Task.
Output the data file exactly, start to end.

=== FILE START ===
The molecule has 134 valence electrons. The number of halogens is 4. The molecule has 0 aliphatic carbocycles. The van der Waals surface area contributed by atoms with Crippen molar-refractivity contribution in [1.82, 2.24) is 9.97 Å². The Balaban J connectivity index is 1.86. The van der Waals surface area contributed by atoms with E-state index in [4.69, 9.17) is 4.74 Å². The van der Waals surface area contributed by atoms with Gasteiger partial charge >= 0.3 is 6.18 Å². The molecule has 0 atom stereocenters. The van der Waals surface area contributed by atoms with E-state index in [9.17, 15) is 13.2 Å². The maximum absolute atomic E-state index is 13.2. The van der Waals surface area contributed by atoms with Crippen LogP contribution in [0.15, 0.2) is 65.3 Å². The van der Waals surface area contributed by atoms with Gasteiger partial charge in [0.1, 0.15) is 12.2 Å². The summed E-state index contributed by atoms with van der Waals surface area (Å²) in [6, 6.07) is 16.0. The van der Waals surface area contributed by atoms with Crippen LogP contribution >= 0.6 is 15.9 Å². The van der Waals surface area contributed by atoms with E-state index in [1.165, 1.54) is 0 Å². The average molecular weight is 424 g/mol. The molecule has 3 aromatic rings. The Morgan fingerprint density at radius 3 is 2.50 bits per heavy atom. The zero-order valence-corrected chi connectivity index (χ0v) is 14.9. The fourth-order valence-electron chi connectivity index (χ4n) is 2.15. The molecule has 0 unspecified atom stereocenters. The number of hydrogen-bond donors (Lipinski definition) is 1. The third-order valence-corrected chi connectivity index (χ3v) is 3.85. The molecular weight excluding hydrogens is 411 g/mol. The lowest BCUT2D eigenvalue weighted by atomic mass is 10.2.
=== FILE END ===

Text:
The molecule has 134 valence electrons. The number of halogens is 4. The molecule has 0 aliphatic carbocycles. The van der Waals surface area contributed by atoms with Crippen molar-refractivity contribution in [1.82, 2.24) is 9.97 Å². The Balaban J connectivity index is 1.86. The van der Waals surface area contributed by atoms with E-state index in [4.69, 9.17) is 4.74 Å². The van der Waals surface area contributed by atoms with Gasteiger partial charge >= 0.3 is 6.18 Å². The molecule has 0 atom stereocenters. The van der Waals surface area contributed by atoms with E-state index in [9.17, 15) is 13.2 Å². The maximum absolute atomic E-state index is 13.2. The van der Waals surface area contributed by atoms with Crippen LogP contribution in [0.15, 0.2) is 65.3 Å². The van der Waals surface area contributed by atoms with Gasteiger partial charge in [0.1, 0.15) is 12.2 Å². The summed E-state index contributed by atoms with van der Waals surface area (Å²) in [6, 6.07) is 16.0. The van der Waals surface area contributed by atoms with Crippen LogP contribution >= 0.6 is 15.9 Å². The van der Waals surface area contributed by atoms with E-state index in [1.165, 1.54) is 0 Å². The average molecular weight is 424 g/mol. The molecule has 3 aromatic rings. The Morgan fingerprint density at radius 3 is 2.50 bits per heavy atom. The zero-order valence-corrected chi connectivity index (χ0v) is 14.9. The fourth-order valence-electron chi connectivity index (χ4n) is 2.15. The molecule has 0 unspecified atom stereocenters. The number of hydrogen-bond donors (Lipinski definition) is 1. The third-order valence-corrected chi connectivity index (χ3v) is 3.85. The molecular weight excluding hydrogens is 411 g/mol. The lowest BCUT2D eigenvalue weighted by atomic mass is 10.2.